Recently I've been working on a new theming engine for my music app Cantabile and ran across the need for an algorithm that I've not seen discussed in computer science circles before.

The theming engine is built around a custom language called GTL (GuiKit Theming Language) that has a feature where different visual representations for a UI element can be specified based on the current state of that element.

For example, you can specify different colors for a control based on the control's current state:

BackgroundColor:
{
    Checked|Pressed: Color.Blue,
    Checked: Color.LightBlue,
    Else: Color.Black,
}

Currently GTL expects these states to be specified as a bitmask and evaluates them to true when (ControlState & BitMask) == BitMask. This is fine for many cases but is limited in that you can only specify a set of bits that must be set. What if I want to test that one of two bits are set, or that a bit isn't set?

What's really needed here are boolean expressions, or more specifically "Bit Flag Boolean Expressions".  That is, expressions that use typical C style boolean operators ( && , || , and ! ), but work on the individual bits in an input word.

  • Checked && Pressed
  • Focused && !Disabled
  • Focused || Selected

Besides being more flexible in the types of conditions that can be expressed, boolean expressions are also a more intuitive way to express these conditions. eg: Checked | Pressed reads as "checked or pressed", but the condition we're actually trying to describe is "checked and pressed".

While it's pretty easy to parse and evaluate a boolean expression walking and evaluating an expression tree is going to be slower than a simple bit mask and test where multiple boolean operations can often be reduced to a single operation.

But what if we could convert the expression tree to a series of bit mask and test operations automatically? So, the question is:

How do we convert an abstract syntax tree for a boolean expression into an optimal set of mask and test operations?

I posted the question to StackOverflow, but ended up finding a good solution myself and thought it was worth writing up.

Tokenizing and Parsing

I've written about tokenizing and parsing expressions into abstract syntax trees before so I won't cover it again here.  If this is new to you, see this article.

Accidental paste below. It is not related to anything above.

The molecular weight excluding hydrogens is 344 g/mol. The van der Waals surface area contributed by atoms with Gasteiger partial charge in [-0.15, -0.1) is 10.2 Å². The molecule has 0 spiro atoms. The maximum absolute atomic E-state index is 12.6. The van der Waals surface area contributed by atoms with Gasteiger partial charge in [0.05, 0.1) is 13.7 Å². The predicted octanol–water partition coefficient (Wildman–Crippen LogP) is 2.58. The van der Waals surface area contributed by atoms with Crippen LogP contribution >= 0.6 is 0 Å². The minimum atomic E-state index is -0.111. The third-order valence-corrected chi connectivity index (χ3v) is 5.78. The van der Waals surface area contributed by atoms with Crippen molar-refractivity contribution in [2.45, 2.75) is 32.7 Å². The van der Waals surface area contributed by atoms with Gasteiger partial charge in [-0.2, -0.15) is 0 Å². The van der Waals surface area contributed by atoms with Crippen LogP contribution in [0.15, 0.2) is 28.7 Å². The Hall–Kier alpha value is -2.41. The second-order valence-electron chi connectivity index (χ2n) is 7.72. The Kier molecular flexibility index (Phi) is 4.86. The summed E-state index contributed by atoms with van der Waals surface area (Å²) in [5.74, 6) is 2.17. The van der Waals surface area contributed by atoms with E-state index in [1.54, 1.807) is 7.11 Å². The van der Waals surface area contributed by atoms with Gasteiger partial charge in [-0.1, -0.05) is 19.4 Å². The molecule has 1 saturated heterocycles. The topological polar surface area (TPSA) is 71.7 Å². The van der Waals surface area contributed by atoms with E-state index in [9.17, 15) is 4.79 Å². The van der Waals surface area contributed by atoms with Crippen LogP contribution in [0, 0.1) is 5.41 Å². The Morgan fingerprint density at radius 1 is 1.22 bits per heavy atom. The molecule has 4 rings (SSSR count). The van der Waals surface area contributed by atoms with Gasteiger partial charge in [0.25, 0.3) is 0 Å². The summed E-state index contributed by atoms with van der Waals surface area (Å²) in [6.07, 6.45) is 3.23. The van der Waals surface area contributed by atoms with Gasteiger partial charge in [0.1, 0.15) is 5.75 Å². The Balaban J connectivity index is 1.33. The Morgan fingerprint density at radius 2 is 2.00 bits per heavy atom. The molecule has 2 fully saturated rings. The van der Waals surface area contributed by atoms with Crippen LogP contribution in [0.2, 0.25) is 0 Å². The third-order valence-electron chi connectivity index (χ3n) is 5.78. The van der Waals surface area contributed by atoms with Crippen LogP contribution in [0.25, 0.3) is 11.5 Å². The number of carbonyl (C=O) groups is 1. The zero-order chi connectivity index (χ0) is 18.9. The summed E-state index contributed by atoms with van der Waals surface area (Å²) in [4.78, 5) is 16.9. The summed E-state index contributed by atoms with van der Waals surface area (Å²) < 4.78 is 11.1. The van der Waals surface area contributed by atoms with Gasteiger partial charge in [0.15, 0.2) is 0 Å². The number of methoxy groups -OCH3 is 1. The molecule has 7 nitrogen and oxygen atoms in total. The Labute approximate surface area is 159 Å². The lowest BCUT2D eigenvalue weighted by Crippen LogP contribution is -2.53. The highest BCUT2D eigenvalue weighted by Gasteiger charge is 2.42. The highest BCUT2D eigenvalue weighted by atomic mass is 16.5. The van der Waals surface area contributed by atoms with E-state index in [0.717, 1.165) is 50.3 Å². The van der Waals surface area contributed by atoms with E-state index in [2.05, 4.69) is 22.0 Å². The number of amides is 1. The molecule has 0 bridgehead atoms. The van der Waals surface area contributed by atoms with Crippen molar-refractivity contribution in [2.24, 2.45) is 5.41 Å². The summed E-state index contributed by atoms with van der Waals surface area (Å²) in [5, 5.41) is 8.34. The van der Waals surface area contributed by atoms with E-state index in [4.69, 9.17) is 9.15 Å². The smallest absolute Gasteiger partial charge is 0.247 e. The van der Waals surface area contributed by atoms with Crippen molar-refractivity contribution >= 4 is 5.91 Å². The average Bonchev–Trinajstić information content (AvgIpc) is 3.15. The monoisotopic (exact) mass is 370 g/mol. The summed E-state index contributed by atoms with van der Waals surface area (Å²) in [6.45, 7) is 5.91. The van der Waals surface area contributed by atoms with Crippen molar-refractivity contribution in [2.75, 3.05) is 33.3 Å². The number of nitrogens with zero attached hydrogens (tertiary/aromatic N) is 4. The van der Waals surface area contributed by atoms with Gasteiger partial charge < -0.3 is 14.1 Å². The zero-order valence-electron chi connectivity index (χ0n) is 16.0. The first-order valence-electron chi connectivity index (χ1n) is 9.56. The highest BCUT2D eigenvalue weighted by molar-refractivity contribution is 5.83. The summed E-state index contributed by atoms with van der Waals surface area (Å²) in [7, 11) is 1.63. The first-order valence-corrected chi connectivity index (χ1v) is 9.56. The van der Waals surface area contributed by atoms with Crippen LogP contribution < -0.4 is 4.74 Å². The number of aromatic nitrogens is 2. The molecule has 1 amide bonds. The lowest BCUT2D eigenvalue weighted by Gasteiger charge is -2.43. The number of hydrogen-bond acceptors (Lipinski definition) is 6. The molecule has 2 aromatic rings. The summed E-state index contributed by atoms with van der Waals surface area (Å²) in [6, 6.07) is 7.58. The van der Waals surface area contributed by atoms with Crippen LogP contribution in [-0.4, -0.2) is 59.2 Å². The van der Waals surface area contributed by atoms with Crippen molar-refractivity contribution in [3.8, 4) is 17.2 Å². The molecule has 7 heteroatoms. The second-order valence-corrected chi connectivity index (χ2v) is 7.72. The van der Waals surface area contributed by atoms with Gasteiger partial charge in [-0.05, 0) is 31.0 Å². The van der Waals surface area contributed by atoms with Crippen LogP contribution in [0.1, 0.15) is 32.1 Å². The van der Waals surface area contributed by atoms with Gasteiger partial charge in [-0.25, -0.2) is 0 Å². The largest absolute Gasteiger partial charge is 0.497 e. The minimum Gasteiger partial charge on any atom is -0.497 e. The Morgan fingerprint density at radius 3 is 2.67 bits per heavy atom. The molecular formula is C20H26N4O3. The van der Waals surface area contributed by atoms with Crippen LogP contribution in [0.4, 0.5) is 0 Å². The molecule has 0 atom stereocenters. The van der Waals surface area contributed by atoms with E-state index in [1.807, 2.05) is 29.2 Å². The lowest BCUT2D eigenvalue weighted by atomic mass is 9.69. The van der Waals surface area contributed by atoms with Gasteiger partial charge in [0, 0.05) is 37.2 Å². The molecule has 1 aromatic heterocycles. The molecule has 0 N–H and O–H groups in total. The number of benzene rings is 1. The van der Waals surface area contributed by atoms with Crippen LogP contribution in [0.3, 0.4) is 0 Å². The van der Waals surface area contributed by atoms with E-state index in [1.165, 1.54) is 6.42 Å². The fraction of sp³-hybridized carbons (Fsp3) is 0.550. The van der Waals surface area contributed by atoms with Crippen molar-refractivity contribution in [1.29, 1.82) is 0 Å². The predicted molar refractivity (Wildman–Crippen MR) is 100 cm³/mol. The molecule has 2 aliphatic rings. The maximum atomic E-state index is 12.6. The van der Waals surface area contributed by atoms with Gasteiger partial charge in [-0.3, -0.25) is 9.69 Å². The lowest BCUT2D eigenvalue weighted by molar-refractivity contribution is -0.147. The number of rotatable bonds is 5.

For this algorithm to work properly the AST needs to represent boolean AND and OR operators as multi-input nodes rather than a chain of binary nodes as is often seen in expression syntax trees.

Since these operations are commutative (ie: can be evaluated in any order) making them all inputs to a single node provides more opportunities to re-order and coalesce boolean operations into a wider bitmask operation.

For an existing AST/parser implementation this might involve:

  1. Updating the AST nodes for boolean AND and OR to accept multiple inputs
  2. Updating the parser to parse chains of AND and OR operations into a single node
  3. Updating the parser to simplify the AST so that it promotes nodes of the same type into their parent node.  eg: most parsers would produce two binary AND nodes for this expression: A && (B && C) but ideally this should be flattened to one three input node: A && B && C.

The Algorithm

Now that we've got an AST tree in suitable format, lets think about the algorithm. Most of these boolean operations can be reduced to one of two forms of bitmask operations:

  • (input & mask) == testValue
  • (input & mask) != testValue

The first form which I call MaskEqual is used for boolean AND operations. eg: the boolean expression A && B && !C becomes (input & (A|B|C)) == (A|B)

The second form which I call MaskNotEqual is used for boolean OR operations. eg: the boolean expression A || B || C becomes (input & (A|B|C)) != 0.

Note: throughout this article and in the code base I use the single capital letter symbols such that A = 0x01, B = 0x02, C = 0x04 etc...  So A && B && !C can also be expressed in bitwise form as (input & 0x07) == 0x03.

Next we have expressions that always evaluate to true or false:

  • A && !A is always false
  • A || !A is always true

And finally, we have expressions that can't be reduced to a single bitwise operation.  eg:  the best we can do with this:

A && (B || C)

is this:

((input & 0x1) == 0x1) && ((input & 0x6) != 0x0)

For those cases we have EvalAnd, EvalOr and EvalNot.

Based on the above we need to calculate an execution plan for every node in the tree where each plan will be one of the following types:

enum ExecPlanKind
{
    True,
    False,
    MaskEqual,
    MaskNotEqual,
    EvalAnd,
    EvalOr,
    EvalNot,
}

Each execution plan node will also have additional data depending on its type:

  • True / False - no other data
  • MaskEqual / MaskNoteEqual - an associated mask and test value
  • EvalAnd / EvalOr / EvalNot - a set of input execution plan nodes

The goal of the algorithm is walk the AST and build a tree of execution plan nodes that minimizes the number of EvalAnd, EvalOr and EvalNot operations - since these require extra steps to execute.